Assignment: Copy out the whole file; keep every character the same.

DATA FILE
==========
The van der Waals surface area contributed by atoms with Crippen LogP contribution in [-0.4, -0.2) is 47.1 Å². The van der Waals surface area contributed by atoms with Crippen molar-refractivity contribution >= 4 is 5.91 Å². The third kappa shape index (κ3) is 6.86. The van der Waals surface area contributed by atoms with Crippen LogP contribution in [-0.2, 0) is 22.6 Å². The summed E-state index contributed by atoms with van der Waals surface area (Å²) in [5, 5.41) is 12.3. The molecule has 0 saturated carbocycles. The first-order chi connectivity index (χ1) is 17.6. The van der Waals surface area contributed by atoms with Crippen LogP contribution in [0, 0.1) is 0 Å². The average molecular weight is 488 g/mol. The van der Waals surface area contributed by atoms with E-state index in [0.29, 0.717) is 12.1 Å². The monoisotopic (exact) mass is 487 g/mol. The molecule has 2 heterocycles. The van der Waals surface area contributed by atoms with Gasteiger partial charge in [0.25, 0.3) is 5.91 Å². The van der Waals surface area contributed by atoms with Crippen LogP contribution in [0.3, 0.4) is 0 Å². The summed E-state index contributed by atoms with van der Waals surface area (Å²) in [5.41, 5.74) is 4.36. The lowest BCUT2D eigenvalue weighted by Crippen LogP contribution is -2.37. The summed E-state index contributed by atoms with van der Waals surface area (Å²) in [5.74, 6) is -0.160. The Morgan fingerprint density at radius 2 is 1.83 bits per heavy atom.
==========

The van der Waals surface area contributed by atoms with Crippen LogP contribution in [-0.4, -0.2) is 47.1 Å². The van der Waals surface area contributed by atoms with Crippen molar-refractivity contribution >= 4 is 5.91 Å². The third kappa shape index (κ3) is 6.86. The van der Waals surface area contributed by atoms with Crippen LogP contribution in [-0.2, 0) is 22.6 Å². The summed E-state index contributed by atoms with van der Waals surface area (Å²) in [5, 5.41) is 12.3. The molecule has 0 saturated carbocycles. The first-order chi connectivity index (χ1) is 17.6. The van der Waals surface area contributed by atoms with Crippen LogP contribution in [0, 0.1) is 0 Å². The average molecular weight is 488 g/mol. The van der Waals surface area contributed by atoms with E-state index in [0.29, 0.717) is 12.1 Å². The monoisotopic (exact) mass is 487 g/mol. The molecule has 2 heterocycles. The van der Waals surface area contributed by atoms with Gasteiger partial charge in [0.25, 0.3) is 5.91 Å². The van der Waals surface area contributed by atoms with Crippen LogP contribution in [0.3, 0.4) is 0 Å². The summed E-state index contributed by atoms with van der Waals surface area (Å²) in [5.41, 5.74) is 4.36. The lowest BCUT2D eigenvalue weighted by Crippen LogP contribution is -2.37. The summed E-state index contributed by atoms with van der Waals surface area (Å²) in [5.74, 6) is -0.160. The Morgan fingerprint density at radius 2 is 1.83 bits per heavy atom.